To all visitors: Kalvos & Damian is now a historical site reflecting nonpop|
from 1995-2005. No updates have been made since a special program in 2015.
Chronicle of the NonPop Revolution
Yangtze and the Turtle
Rosalina Rivera dashes out of the house clutching the envelope. Her neighbor, Luiz, is sitting in his yard carefully shaping a few dozen blades of cheatgrass into a topiary cricket. He looks up as she approaches him. "I told you," she says proudly to Luiz. "I told you Yangtze, my boy, would make it a success in America! See?" And she withdraws from the envelope the letter in which are folded four U.S. five dollar bills. "He follows his dream, and now he is an artist! Like his grande-abuelo, Diego, he paints murals. Soon he will have his own important exhibition!" Luiz touches the bills cautiously, as if they might suddenly evanesce. But, caramba, they are real!
"Si, Rosalina," he says. "Yangtze is a shrewd boy, and now maybe he will be able to pay me for the apples he stole from my trees last winter!"
"Pah!" retorts Rosalina. "The apples were wormy and mealy, and you were throwing them all away!"
The two, as they often do, continue to squabble, almost amiably. Meanwhile, in Pensacola, Florida, Yangtze is hard at work. In principle, he is an artist, but not the sort his mother envisions. He is in a small, cramped sweatshop, standing over an aquarium with a netted scoop in his hand. He peers into the murky water, spots his quarry, reaches in and scoops out a small turtle. He gently places it on his workstand and dries it off with his tee shirt. The turtle wriggles free and dives off the table in a brief bid for freedom. But Yangtze quickly dunks his index finger in a vial of petunia juice and holds it in front of the turtle's prehensile nose. To the turtle, the finger now smells like a predator seabird, so it promptly yanks its head into its shell. Yangtze picks up the turtle and places a piece of masking tape over the dorsal plates, trapping the head inside. Then he takes out his paintbrush, moistens it with his tongue, and dips the tip into a tin of crimson paint. With clean, narrow strokes, he paints "Souvenir of Florida" on the carapace, three words that, if painted often enough in a legible hand, net him $3.00 an hour over the course of a 60-hour work week.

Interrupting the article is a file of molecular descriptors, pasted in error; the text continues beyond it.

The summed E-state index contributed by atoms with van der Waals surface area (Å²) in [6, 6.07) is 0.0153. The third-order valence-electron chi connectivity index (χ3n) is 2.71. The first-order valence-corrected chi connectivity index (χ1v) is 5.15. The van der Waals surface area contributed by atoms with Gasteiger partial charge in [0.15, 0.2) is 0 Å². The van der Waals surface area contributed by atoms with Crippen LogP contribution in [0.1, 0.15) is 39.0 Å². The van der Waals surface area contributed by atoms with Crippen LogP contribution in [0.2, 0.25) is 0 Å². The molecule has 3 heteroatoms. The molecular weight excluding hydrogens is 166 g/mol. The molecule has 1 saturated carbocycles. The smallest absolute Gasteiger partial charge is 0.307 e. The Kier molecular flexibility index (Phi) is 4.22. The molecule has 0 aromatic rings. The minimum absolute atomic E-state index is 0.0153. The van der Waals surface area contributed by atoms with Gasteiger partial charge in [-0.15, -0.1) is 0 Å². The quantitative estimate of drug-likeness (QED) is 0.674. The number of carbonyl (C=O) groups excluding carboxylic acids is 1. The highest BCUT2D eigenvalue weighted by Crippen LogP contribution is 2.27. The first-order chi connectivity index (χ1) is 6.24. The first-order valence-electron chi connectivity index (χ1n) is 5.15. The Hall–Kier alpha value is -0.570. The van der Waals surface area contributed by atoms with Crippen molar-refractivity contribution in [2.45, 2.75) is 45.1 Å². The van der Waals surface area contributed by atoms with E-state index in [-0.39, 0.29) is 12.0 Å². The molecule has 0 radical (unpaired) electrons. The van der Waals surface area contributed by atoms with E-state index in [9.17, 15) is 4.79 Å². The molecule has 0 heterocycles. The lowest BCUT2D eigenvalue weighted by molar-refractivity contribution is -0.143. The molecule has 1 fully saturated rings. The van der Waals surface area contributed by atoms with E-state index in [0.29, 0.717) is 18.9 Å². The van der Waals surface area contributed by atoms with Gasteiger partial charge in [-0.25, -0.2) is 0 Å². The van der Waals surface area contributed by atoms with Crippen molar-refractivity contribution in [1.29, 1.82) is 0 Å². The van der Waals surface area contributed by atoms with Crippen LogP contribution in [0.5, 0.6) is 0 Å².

Exactly one year ago, Yangtze escaped the monotony of a leisure-based economy at his home in Cancún, Mexico by swimming 660 miles across the Gulf of Mexico to Florida, a difficult feat under any circumstances but especially so when considering he was lugging a pair of heavy and frequently waterlogged suitcases full of his worldly possessions. The amazing accomplishment did not make it into any record book because he occasionally accepted rides from marine life--migrating groupers, mostly--plus he claims to have been carried for nearly 50 miles by a modern day pterosaur until, exhausted, it crash-landed onto a previously uncharted islet. Then, approaching Pensacola, he rode a large bloom of dinoflagellates to shore. The Floridians received him with ambivalence. On one hand, they were delighted that he had survived his ordeal--even prospered, for he had put on a little weight, acquired a nice tan and had become adept in conversational grouper. On the other hand, the red tide that bore him to shore was unwelcome, indeed, and the shellfish that were most likely to be adversely affected by the toxic protozoa picketed his arrival.